Even more from the tUnE-yArDs interview

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The power of tUnE-yArDs.
GUARDIAN PHOTO BY EMILY SAVAGE.

Despite a relentless touring schedule, and an intense side-project, scoring the upcoming SFIFF-presented evening of Buster Keaton shorts at the Castro Theatre with Oakland-based guitar virtuoso Ava Mendoza, Merrill Garbus, the artist otherwise known as tUnE-yArDs, gave us a great interview, and not all of it could fit in this week's print feature on Garbus and St. Vincent.

While currently living in Oakland, Garbus hails from the East Coast, and has also lived in Kenya and Montreal, a combination of influences that allows her and her singular, quixotic music to avoid falling into a trap of regionalism or simple categorization. Catch tUnE-yArDs with Ava Mendoza at the Castro on April 23, and at the Fox Theater April 24, in concert with St. Vincent.

SFBG: You spent time studying music in Kenya, what elements of your current musical style do you attribute directly to that experience? What are some of your other influences?

Merrill Garbus:
I mostly was very humbled in my study of music there. I studied taarabu (Taarab music) and I was a pretty weak student at the harmonium. So much of that music is based on the Swahili poetry, which was so complex linguistically that I hardly understood it.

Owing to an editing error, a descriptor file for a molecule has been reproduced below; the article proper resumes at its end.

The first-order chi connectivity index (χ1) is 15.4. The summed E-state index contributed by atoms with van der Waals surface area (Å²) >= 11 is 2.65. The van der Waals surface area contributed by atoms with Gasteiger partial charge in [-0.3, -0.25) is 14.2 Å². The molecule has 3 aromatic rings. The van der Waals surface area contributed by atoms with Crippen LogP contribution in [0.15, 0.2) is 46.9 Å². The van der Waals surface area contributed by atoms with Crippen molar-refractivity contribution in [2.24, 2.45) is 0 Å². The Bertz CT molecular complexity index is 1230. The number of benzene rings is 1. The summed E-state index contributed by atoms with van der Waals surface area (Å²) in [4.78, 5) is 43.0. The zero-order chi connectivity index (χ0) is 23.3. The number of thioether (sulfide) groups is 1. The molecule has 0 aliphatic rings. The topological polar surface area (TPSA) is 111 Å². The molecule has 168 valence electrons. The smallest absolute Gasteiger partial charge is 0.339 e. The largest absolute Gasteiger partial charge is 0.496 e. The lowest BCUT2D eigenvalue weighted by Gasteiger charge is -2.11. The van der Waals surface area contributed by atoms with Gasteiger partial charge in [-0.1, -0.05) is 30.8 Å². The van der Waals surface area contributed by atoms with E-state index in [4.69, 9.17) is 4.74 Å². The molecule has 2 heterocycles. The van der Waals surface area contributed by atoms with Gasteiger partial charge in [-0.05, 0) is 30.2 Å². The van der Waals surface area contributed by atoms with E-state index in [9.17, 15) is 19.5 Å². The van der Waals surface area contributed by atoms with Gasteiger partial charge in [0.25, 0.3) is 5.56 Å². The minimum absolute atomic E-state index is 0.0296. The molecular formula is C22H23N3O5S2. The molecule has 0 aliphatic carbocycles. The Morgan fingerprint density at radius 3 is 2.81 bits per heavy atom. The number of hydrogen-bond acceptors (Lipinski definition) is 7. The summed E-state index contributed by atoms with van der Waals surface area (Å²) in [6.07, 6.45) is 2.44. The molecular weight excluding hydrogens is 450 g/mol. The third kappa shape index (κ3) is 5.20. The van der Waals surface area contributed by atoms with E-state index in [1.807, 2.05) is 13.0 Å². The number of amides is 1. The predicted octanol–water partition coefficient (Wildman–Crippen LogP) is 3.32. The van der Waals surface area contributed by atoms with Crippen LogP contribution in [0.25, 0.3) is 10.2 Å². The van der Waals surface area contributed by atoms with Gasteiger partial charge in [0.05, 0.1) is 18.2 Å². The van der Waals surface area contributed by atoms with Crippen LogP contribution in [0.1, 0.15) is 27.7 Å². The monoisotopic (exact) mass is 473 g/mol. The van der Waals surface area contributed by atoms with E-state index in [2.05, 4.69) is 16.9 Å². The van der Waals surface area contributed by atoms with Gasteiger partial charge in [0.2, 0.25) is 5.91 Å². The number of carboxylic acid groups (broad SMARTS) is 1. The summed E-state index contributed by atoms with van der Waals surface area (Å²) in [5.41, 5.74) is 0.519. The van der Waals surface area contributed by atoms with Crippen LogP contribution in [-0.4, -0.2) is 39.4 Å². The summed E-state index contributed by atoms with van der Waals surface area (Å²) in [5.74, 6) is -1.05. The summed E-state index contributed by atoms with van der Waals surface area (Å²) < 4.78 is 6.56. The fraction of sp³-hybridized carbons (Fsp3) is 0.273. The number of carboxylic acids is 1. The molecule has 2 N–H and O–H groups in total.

But studying any music is a way of absorbing it, as well as a way of practicing those basics of musicianship: playing by ear, repetition on an instrument, playing with other people.

It was also the experience of listening to the popular music in Kenya at that time that really influenced me, specifically pop music from Congo, which they called Lingala in Kenya. I had never heard music like that, and especially that kind of music that compelled a person to dance so instantaneously.

SFBG: What made you decide to use the uke as your primary instrument instead of the fiddle or guitar or something more “traditional” as a lead?

MG: The ukulele is so unassuming; it sounds nice when you're not even trying – it even has a charm when it's really out of tune, I think. It makes a space for itself. As a guitar player one has to really prove themselves, to stand out among all the other guitar players of the world and of the past. The ukulele made the songs the focal point, instead of putting pressure on me to be particularly virtuosic on an instrument.

SFBG:
Tell me a little about your previous vocal training.

MG: I studied a bit of classical singing in high school, and sang with a madrigal group which taught me a lot about blending with other voices. I sang in a college a cappella group which was great performance training and is more about belting and volume, which has certainly helped me; and I took some opera lessons when I wrote a puppet opera.

Theater training gave me a lot of vocal skills, too, particularly studying with members of the Roy Hart Theater and doing work with Viewpoints and Suzuki (Theater Suzuki, different than the musical training.) Through the theater work, I learned to expand the palette of vocal sounds that were accessible to me.

SFBG: I’d love to hear a little more about your theatrical background, and how you think it influences your approach to staging.